Double Feature: Tool & Taylor Swift

The Prog Mind


The month of September 2019 has been largely monopolized by two albums: Fear Inoculum by Tool and Lover by Taylor Swift. Their battle has been legendary: the chart-topping ex-country singer versus the famously elusive progressive metal band. There are hardly two more different albums on the charts, one a concise collection of summertime anthems and the other a sprawling, experimental work that doesn’t even fit on a standard compact disc. You would be hard-pressed to find a music connoisseur who enjoys both albums.

That’s where I come in.

Here it is: the final battle between pop and prog. Which record will take home the medal and be declared the biggest genre of 2019? Read below.



I keep confusing Tool frontman (or, rather, backman) Maynard James Keenan with British economist John Maynard Keynes-and it’s not just because of their similar names. Any economics student will tell you that as demand goes up, so does price. Tool, shortly after coming onto the scene as one of the biggest metal acts on earth, spent thirteen years teasing a fifth studio album. When the demand curve had become so curvaceous that people were willing to pay nearly fifty freaking bucks for a new Tool album, they released it into the wild. This stroke of economic genius must have made them an absolute killing.

My favorite track—not just on this album, but in the Tool discography at large—is the plodding, melancholy “Pneuma.” Centered around a simple, yet effective, Justin Chancellor bass line, Fear Inoculum‘s second track is a synthesis of everything Tool does well. The title track and “Descending” are also quite fantastic. I really enjoy the electronic effects employed by the band, and the rhythm section of Chancellor and Carey is as cohesive and thunderous as ever.

Do I have any complaints? Yes. It’s too long. There are several tracks (on the digital version, anyway) that I don’t think improve the album in any way. Also, even the really good songs run a bit longer than perhaps they should. There’s a lot of meandering bits with no real change or progression. I suppose that’s good if you like atmospheric stuff. I, personally, just get bored sometimes. They could have shaved this down a good deal. (And yes, I love ten-plus-minute songs. I’d just rather not listen to over ten minutes of the same dang riff!)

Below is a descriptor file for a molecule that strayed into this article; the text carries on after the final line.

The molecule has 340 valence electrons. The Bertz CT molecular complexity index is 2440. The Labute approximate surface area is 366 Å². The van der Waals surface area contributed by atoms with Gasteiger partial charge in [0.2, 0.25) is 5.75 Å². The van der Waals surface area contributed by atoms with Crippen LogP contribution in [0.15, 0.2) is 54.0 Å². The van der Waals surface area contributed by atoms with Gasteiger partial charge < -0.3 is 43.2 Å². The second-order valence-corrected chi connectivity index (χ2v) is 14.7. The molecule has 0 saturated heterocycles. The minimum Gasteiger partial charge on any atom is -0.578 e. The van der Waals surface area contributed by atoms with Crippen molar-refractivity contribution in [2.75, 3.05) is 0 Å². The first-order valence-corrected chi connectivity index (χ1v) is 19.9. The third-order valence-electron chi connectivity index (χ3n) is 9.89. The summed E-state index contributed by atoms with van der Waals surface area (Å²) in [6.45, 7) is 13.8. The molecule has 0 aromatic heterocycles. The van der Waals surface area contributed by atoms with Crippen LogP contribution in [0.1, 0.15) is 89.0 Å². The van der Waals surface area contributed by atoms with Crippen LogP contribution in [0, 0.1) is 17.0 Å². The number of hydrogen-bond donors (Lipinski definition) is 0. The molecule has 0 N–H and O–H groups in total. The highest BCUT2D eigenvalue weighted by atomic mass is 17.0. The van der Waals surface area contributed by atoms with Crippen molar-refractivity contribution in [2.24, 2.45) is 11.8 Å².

It’s still a very good album—Tool’s best, in my humble opinion. Many have conjectured that this is the end for Tool, and I agree that this particular project has carried these four talented dudes about as far as it ever will. However, if this album is any indication, their careers apart from Tool are far from over, and I look forward to seeing what they do next! Especially Justin!


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I do not think I listened to a Taylor Swift album in full before the Tool-Taylor incident of a couple weeks ago. That said, Lover is actually not half-bad. I am not one of the prog fans who hates pop just for being catchy and simple. What’s wrong with catchy and simple if it’s good? At least, that’s my perspective. And anyway, Bill Rieflin of King Crimson played on her fourth album-titled Red, of all things. That should give her some prog cred.

Let me first state something for the record. The album’s hit songs, “Me!” and “You Need To Calm Down” are pretty dang annoying. That doesn’t diminish their earworm value, of course, but “It’s A Small World” is an earworm too. I think Swift would be much more popular among “serious music fans such as myself” (read in faux British accent) if the label would push her good stuff. Apparently, she’s been an excellent songwriter for years, and whoever decided to play “You Belong To Me” on the radio has been hiding that from us.

First, the title track. “Lover” is one of the most unbelievable love songs I’ve ever heard, as well as one of the three on the album that she wrote by herself. The melody is of the kind you can just listen to again and again and never get tired of. I particularly love the version that’s just piano and vocals. If you don’t want to do what I did and listen to the album from start to finish, you at least need to hear this song.

Some other highlights are “Paper Rings,” “Soon You’ll Get Better,” and “Daylight.” “London Boy” isn’t bad if you don’t take it too seriously. It’s pretty much just a bunch of Brit jokes. My main complaint would have to be the weird shouting in the background on some of the songs and those bits when Swift sounds a bit too much like Moon Unit Zappa on “Valley Girl.” Otherwise, there are some great songs here.


To conclude, on the scale of September 2019, prog edges out the competition. Both these albums are probably my favorite thing by the artist to date. Neither are particularly original. Nevertheless, they’re both very worthwhile records (and a lot better than what’s usually at number one on the charts), and they have two of my favorite songs of the year in “Pneuma” and “Lover.”

Prog on.


The Prog Mind

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